The University of the Arts London, where I am currently employed, has ambitions to widen access to creative education through fully-online provision. You can read about this in our university strategy.
This isn’t in-of-itself radical excepting that creative subjects have not, traditionally, been the focus of online development. The ‘standard’ subjects for online tend to have a more defined scaffolding of knowledge and learning – there are more ‘correct answers’. Examples include, MBAs, Computer Science and Nursing where learning and assessment can be (if required) perpetuated without the direct intervention of academic staff, up to the point that reflection or individual projects come into play.
Creative subjects tend to be built around the exact type of individual (or group) projects and critical reflection which require specific critical feedback and dialogue. At UAL almost all of our assessment is based on coursework, not exams, and much of this is evidenced through the development of personal portfolios. This is typically ‘Art School’ in nature and, as a colleague pointed out to me, heavily influenced by the traditions of Fine Art pedagogy. This is not to say that all creative subjects are a version of Fine Art. It’s that deeply held beliefs about what it means to nurture creative practice and thinking across many subjects are rooted in Fine Art style teaching methods.
Four foundations of creative teaching
There are many ways to cut this in how we might describe the foundational components of a Fine Art, or ‘Art School’ inflected education. Here is my, not exhaustive, overview:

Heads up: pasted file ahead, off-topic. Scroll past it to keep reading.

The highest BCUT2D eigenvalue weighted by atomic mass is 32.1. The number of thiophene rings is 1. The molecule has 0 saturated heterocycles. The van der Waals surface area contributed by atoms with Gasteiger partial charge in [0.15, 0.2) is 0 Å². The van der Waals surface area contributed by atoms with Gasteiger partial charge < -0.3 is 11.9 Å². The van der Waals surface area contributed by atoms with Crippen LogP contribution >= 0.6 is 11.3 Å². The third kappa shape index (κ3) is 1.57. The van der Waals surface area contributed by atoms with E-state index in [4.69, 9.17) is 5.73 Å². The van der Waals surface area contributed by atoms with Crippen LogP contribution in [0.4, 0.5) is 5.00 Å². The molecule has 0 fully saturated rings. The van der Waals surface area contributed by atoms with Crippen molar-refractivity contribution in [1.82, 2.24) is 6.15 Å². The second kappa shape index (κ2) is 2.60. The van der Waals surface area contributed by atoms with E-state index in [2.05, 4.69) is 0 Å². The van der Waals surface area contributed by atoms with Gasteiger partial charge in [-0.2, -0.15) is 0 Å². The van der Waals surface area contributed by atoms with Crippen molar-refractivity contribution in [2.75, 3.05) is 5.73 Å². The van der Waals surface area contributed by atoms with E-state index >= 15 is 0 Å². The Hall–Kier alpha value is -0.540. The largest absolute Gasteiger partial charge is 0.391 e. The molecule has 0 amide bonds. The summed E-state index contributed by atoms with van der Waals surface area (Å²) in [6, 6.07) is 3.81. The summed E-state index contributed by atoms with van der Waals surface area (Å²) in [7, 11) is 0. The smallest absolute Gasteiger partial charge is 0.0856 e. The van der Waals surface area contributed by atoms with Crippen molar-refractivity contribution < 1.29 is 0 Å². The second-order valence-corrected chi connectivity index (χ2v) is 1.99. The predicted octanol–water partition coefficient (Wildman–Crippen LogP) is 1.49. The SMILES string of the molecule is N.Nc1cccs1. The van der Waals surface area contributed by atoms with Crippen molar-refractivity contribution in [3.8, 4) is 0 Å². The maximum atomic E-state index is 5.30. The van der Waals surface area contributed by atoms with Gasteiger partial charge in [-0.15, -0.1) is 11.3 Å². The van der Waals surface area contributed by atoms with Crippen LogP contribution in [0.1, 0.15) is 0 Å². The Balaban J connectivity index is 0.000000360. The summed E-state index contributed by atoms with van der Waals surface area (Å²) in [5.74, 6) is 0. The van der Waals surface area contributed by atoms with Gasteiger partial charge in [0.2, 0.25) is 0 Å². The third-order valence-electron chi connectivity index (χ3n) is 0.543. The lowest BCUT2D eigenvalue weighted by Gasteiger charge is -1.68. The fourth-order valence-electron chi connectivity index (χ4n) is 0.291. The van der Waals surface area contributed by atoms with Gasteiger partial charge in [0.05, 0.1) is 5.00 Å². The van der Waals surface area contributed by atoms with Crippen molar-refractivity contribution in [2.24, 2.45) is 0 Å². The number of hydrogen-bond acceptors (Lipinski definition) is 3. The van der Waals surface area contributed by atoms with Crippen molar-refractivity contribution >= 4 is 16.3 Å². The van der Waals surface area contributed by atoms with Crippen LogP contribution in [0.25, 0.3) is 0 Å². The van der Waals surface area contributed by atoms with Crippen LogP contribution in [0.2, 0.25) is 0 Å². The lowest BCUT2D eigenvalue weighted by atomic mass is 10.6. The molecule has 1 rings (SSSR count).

- Teaching process, developing practice: ‘making’ skills, ‘craft’ or ‘technique’.
- Teaching theory and canon: The history of the subject. Learning the tools required to contextualise practice and develop a critical position.
- Teaching critical reflection: Applying theory to practice and vice versa, reflective writing, academic writing and research. Documenting (telling the story of) enquiry, ideation, process and realisation.
- Teaching-by-supervision to support individual and collective practice.
(As ever, if we have a broad view of terms like ‘practice’ and ‘process’ then these four points cover most subjects taught at a higher education level – especially if we categorise ‘academic writing’ as a type of practice)
Supervision-as-dialogue is central
In subjects where the focus is on developing a creative practice, supervision, often in the form of dialogue, becomes the foundation of the teaching & learning approach – the ‘signature pedagogy’. Most academics at my university would see this as crucial, almost axiomatic. If we are honest in our proposition that students can interpret project briefs/assignments creatively, then teaching must mold itself around the variation in those responses, it can’t be generic, it has to be thoughtful. Is a Fine Art course without dialogue Fine Art? It certainly doesn’t feel like it.
I’d argue that the supervision model of teaching is the primary design consideration when developing accessible online provision. Developing workable models of supervision is at least as important as responding to concerns around materiality and physical making practices. The latter can be re-situated, up to a point, to be local to the student whereas supervision is hard-wired into the identity of creative education.
For some, supervision is by definition the soul of the course. Dialogue, structured or serendipitous, with experts (academic and technical) is possibly more important than access to specialist equipment and spaces. When students describe ‘the course’ they are most likely to mention moments of real-time supervision coupled with stories of personal, or group, practice. They are less likely to mention text-based feedback even if that was influential. This could simply be because embodied, live, moments tend to be easier to recall?
Supervision vs access